The warmth must come from within, because, after a multi-hour, multi-stage day of travel, beginning, pleasantly enough, this way…
…and ending with the coldest O’Hare bus ride ever…
I thought to myself – welcome back to the Midwest, where outside temperatures can be extreme and inside temperatures are never warm enough. It does not help that we are in for a week-end of Arctic, sub-zero temps.
As I wiggled the key and pushed back my condo door, I could tell right away. The furnace was dead.
Luck would have it that space heaters, on loan from when the furnace was out the previous time (just before I left for Europe), are still here, ready to be plugged in, so that I never really saw icicles inside my unit.
And eventually, someone will come and the problem will be fixed, so that there can be one interior in all of Wisconsin that makes me feel warm. Maybe.
Back in Cassis (and in Paris as well, but in Cassis this was just so extreme, I had to smile), everyone bundled up in heavy sweaters, coats, scarves, always the scarves, men and women, wrapped in miles of wool, even when the temperature hovered near forty or fifty. When you would go in to a café, you’d be greeted with a heating unit right at the entrance (hello! welcome! we'll keep you warm!) and oftentimes a thick curtain to kept the gusty air from permeating the rest of the space inside.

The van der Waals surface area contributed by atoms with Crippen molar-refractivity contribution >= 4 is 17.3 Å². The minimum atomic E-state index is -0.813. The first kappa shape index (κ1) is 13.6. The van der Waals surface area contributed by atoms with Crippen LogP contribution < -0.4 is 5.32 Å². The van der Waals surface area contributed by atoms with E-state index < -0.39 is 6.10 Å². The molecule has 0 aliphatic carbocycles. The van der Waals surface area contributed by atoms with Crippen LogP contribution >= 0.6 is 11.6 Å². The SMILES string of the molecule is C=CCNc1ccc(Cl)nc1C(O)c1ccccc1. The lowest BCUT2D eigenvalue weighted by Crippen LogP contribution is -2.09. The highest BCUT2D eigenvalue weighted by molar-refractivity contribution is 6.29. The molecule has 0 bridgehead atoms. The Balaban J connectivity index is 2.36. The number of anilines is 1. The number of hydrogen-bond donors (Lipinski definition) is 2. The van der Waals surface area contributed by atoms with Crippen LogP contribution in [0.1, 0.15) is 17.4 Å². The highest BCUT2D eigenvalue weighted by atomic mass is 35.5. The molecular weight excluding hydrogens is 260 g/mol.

But, I live in a place that's more hospitable to polar bears and arctic hares and a harp seal. Maybe not a harp seal. And where no one thinks about putting a thick curtain by a café door, and where it’s perfectly acceptable to skimp on heat but waste resources on chilling the air in the summer. A permafrost land of thick skinned and warm blooded people. People like me, with a blood composition that matured in less frosty conditions, shiver and hide and dream about Cassis or New Mexico (I’ve not been there, I imagine it to have a near perfect seasonal variations).
Green grass, easily imagined, elsewhere.
Ah, but truthfully, I am happy as anything to be back, on this side of the ocean. Because it is home. And, most importantly, because I can easily pick up the phone and tell my petite fille, the one who isn’t so petite anymore, happy birthday today. One tap of the finger and she is there and her voice sings with the joy of her special day and I sit back and listen, thrilled to be so close, even though really, she is a thousand miles away. (But only one time zone. It's all in the time zones.)
Happy birthday, little one. I love you more than lilies and roses!